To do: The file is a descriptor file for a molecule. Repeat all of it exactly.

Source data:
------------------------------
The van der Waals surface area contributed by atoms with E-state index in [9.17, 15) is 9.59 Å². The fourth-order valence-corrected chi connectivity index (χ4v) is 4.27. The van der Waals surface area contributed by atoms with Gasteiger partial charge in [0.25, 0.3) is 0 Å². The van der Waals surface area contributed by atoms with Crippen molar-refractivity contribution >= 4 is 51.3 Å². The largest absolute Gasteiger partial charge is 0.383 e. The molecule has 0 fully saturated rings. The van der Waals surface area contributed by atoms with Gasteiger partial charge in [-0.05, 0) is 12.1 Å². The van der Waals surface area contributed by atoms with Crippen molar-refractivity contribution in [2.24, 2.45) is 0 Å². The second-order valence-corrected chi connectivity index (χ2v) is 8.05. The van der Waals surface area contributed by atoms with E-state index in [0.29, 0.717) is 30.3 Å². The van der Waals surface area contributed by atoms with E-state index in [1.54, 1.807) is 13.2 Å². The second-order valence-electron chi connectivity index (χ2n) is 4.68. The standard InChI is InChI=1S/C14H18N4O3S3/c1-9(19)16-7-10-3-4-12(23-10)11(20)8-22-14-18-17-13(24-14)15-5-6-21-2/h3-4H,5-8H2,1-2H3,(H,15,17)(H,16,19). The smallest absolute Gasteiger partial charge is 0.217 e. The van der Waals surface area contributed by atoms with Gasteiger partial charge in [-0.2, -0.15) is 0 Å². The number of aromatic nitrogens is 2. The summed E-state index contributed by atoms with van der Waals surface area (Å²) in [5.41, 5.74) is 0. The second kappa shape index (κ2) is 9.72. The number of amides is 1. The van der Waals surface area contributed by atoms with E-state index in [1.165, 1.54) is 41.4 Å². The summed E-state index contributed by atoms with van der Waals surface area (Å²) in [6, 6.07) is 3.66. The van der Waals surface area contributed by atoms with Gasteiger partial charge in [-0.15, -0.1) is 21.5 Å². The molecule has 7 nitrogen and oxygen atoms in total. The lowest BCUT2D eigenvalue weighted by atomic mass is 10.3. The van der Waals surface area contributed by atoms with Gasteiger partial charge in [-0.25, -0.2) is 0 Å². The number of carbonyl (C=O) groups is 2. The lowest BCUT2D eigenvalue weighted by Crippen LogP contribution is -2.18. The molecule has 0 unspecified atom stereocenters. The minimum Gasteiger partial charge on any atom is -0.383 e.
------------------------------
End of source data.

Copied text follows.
The van der Waals surface area contributed by atoms with E-state index in [9.17, 15) is 9.59 Å². The fourth-order valence-corrected chi connectivity index (χ4v) is 4.27. The van der Waals surface area contributed by atoms with Gasteiger partial charge in [0.25, 0.3) is 0 Å². The van der Waals surface area contributed by atoms with Crippen molar-refractivity contribution >= 4 is 51.3 Å². The largest absolute Gasteiger partial charge is 0.383 e. The molecule has 0 fully saturated rings. The van der Waals surface area contributed by atoms with Gasteiger partial charge in [-0.05, 0) is 12.1 Å². The van der Waals surface area contributed by atoms with Crippen molar-refractivity contribution in [2.24, 2.45) is 0 Å². The second-order valence-corrected chi connectivity index (χ2v) is 8.05. The van der Waals surface area contributed by atoms with E-state index in [0.29, 0.717) is 30.3 Å². The van der Waals surface area contributed by atoms with E-state index in [1.54, 1.807) is 13.2 Å². The second-order valence-electron chi connectivity index (χ2n) is 4.68. The standard InChI is InChI=1S/C14H18N4O3S3/c1-9(19)16-7-10-3-4-12(23-10)11(20)8-22-14-18-17-13(24-14)15-5-6-21-2/h3-4H,5-8H2,1-2H3,(H,15,17)(H,16,19). The smallest absolute Gasteiger partial charge is 0.217 e. The van der Waals surface area contributed by atoms with Gasteiger partial charge in [-0.2, -0.15) is 0 Å². The number of aromatic nitrogens is 2. The summed E-state index contributed by atoms with van der Waals surface area (Å²) in [5.41, 5.74) is 0. The second kappa shape index (κ2) is 9.72. The number of amides is 1. The van der Waals surface area contributed by atoms with E-state index in [1.165, 1.54) is 41.4 Å². The summed E-state index contributed by atoms with van der Waals surface area (Å²) in [6, 6.07) is 3.66. The van der Waals surface area contributed by atoms with Gasteiger partial charge in [-0.15, -0.1) is 21.5 Å². The molecule has 7 nitrogen and oxygen atoms in total. The lowest BCUT2D eigenvalue weighted by atomic mass is 10.3. The van der Waals surface area contributed by atoms with Gasteiger partial charge in [-0.25, -0.2) is 0 Å². The number of carbonyl (C=O) groups is 2. The lowest BCUT2D eigenvalue weighted by Crippen LogP contribution is -2.18. The molecule has 0 unspecified atom stereocenters. The minimum Gasteiger partial charge on any atom is -0.383 e.